Atheists, Muslims and Mormons led the list of groups viewed by Americans as the least like themselves in terms of basic beliefs and values, according to a national survey by the Institute for Jewish & Community Research. Two out of three adults questioned said people "who do not believe in religion" were unlike them. Nearly six in 10 -- 56 percent -- saw Muslims as different from themselves. Fifty-six percent also viewed Mormons as holding values and beliefs markedly dissimilar to their own. In contrast only one in three viewed Jews or Christian fundamentalists as being different, and fewer still rated blacks, Latinos or Catholics as embracing values that were dissimilar from their own. Why are Mormons viewed as being so outr? Is it that the church once sanctioned polygamy a long time ago? Or could it be that the church's strictly enforced ban on alcohol and tobacco use makes Mormons seem out-of-step with the typical American? "It would be nice to imagine that people think members of the Church of Jesus Christ of the Latter-day Saints live in a way that others aspire to, but I'm not certain that's what we're seeing here," said Wes Andersen, spokesman for the church's office of international and governmental affairs in Washington. THE NAME GAME: "Does everybody who works for a think tank have a weird name?" our keen-witted editor asked after reading last week's items about the Atlantic Council's Banning Garrett and the Council on Foreign Relations' Princeton N. Lyman. Immediately the scales fell from our eyes. Everywhere we looked we found such names as: Bertrand M. Patenaude, Williamson M. Evers, H. Lyman Miller and Timothy Garton Ash, all with the Hoover Institution. At the Center for Strategic and International Studies: Porcher L. Taylor III, Stanton H. Burnett and Bates Gill. Brink Lindsey does his thinking at the Cato Institute. "This raises, intriguingly, the old issue of nature v. nurture," said our colleague Gene Weingarten, a connoisseur of exotic handles who has made ridiculing people's names into an art form in his weekly Post magazine humor column. "There are really only two possibilities here, and they are diametrically opposed," he said. "On one hand, it is possible that having a pretentious name encourages a person to seek an appropriately pretentious occupation. That is the more benign explanation. Alternatively, it might mean that there are genes for pretentiousness, and that they are tragically passed along to an innocent, along with his name, by parents pretentious enough to have come up with the name in the first place." His conclusion: "I believe in a just God who does not cavalierly visit plagues upon innocents. I go with the first explanation." For the other side of the story, we turned to the Heritage Foundation's Jim Weidman -- who immediately turned the tables on us. "Oh puh-leeze!" Weidman wrote in an e-mail. "This from [columnists] whose publisher is Boisfeuillet Jones Jr.?" [For the record, we believe "Boisfeuillet" is a magnificent name.] "I don't think that tanks house a disproportionately high number of folks with funny names. There's a disproportionately high number of funny names wherever you look." And anyway, names reveal nothing "about a person, the person's vocation or the person's employer," Weidman said. "At worst, they indicate that even doting parents can be unwittingly cruel." PARTY ANIMALS: Staff and friends of the New America Foundation and the Atlantic Monthly shared a champagne toast last Tuesday evening to celebrate their collaboration on this month's issue of the magazine, focused on the "The Real State of the Union." Among the guests at NAF President Ted Halstead's Dupont Circle brownstone was NAF board chairman and Atlantic correspondent James Fallows, Atlantic managing editor Cullen Murphy, and Gates Foundation senior policy adviser Stefanie Sanford, who described herself as a "big fan" of New America. Asked if she was funding the Gen X think tank, Sanford answered, "Not yet." Sen. John Breaux (D-La.), who spoke earlier at a NAF/Atlantic event at the National Press Club also stopped by. "You think senators are busy, but I said 'There's a party tonight' and the senator said, 'Let me check my schedule,' " Halstead recounted in a toast. "Hey, I'm from Louisiana," Breaux explained. PEOPLE: It's a bump up for leaders of the Center for Democracy and Technology. The board has named CDT founder Jerry Berman as president, and promoted Deputy Director James X. Dempsey to executive director. CDT has also hired Lara Flint as staff attorney covering national security and civil liberties. Flint comes from Jenner & Block. The National Center for Policy Analysis has chosen Michael F. Cannon to fill the newly created position of government affairs director. Cannon came from the Senate Republican Policy Committee, and has also worked at Citizens for a Sound Economy. The Council on Foreign Relations' Walter Russell Mead has been awarded the Lionel Gelber Prize for his book "Special Providence: American Foreign Policy and How It Changed the World." Mead will receive the award, worth $ 30,000 Canadian, in Toronto on Jan. 29. The National Committee for Responsive Philanthropy has hired Jeff Krehely from Atlantic Philanthropies Inc. as research director. Krehely has worked at the Urban Institute's Center on Nonprofits and Philanthropy. Have news about think tanks, policy-oriented foundations or nonprofits? Want to make fun of our names? E-mail us at ideas@washpost.com.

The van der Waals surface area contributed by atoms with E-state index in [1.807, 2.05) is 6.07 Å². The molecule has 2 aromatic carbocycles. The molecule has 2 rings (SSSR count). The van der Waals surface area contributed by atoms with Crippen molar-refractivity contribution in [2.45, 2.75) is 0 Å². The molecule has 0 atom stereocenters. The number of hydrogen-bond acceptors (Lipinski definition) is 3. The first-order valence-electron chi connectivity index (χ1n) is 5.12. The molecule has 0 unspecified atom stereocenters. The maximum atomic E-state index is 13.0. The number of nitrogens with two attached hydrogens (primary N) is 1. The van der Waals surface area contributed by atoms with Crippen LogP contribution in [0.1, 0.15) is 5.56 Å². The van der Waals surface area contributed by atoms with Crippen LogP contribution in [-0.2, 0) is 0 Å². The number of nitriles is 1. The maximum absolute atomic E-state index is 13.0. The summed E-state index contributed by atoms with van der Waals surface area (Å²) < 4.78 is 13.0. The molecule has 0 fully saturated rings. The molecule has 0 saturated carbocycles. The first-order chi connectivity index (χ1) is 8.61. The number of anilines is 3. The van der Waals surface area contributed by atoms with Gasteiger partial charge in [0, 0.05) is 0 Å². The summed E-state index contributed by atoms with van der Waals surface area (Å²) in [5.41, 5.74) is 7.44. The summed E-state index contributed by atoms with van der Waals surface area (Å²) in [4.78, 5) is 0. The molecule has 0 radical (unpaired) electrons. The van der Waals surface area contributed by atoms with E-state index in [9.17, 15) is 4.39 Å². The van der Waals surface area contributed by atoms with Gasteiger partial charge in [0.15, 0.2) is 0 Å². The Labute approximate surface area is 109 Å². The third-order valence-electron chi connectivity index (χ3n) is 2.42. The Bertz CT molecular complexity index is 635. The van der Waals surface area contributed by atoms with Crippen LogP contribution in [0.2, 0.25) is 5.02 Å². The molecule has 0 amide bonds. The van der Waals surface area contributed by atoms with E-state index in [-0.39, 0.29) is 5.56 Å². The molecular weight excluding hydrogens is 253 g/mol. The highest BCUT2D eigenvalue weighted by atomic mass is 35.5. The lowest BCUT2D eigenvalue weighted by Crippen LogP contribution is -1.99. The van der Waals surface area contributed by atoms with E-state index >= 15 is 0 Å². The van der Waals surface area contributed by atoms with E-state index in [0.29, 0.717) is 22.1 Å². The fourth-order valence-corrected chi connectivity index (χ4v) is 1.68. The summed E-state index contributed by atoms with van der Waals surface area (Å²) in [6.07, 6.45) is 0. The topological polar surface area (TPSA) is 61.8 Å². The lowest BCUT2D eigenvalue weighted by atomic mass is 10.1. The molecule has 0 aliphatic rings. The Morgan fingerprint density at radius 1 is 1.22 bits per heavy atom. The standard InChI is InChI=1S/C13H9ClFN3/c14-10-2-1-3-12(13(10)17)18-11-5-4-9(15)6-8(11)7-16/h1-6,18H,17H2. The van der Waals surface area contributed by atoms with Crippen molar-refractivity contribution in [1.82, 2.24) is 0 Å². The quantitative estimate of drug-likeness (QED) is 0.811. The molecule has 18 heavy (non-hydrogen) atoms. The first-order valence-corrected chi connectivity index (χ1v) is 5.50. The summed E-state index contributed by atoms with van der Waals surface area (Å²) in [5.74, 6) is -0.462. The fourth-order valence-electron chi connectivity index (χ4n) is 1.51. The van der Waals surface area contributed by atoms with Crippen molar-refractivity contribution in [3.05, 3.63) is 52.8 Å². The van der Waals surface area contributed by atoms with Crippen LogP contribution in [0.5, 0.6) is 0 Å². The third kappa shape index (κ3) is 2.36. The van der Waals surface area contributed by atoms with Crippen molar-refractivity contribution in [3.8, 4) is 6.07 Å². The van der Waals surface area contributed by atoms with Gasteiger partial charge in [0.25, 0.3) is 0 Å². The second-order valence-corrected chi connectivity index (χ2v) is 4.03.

01/21/2003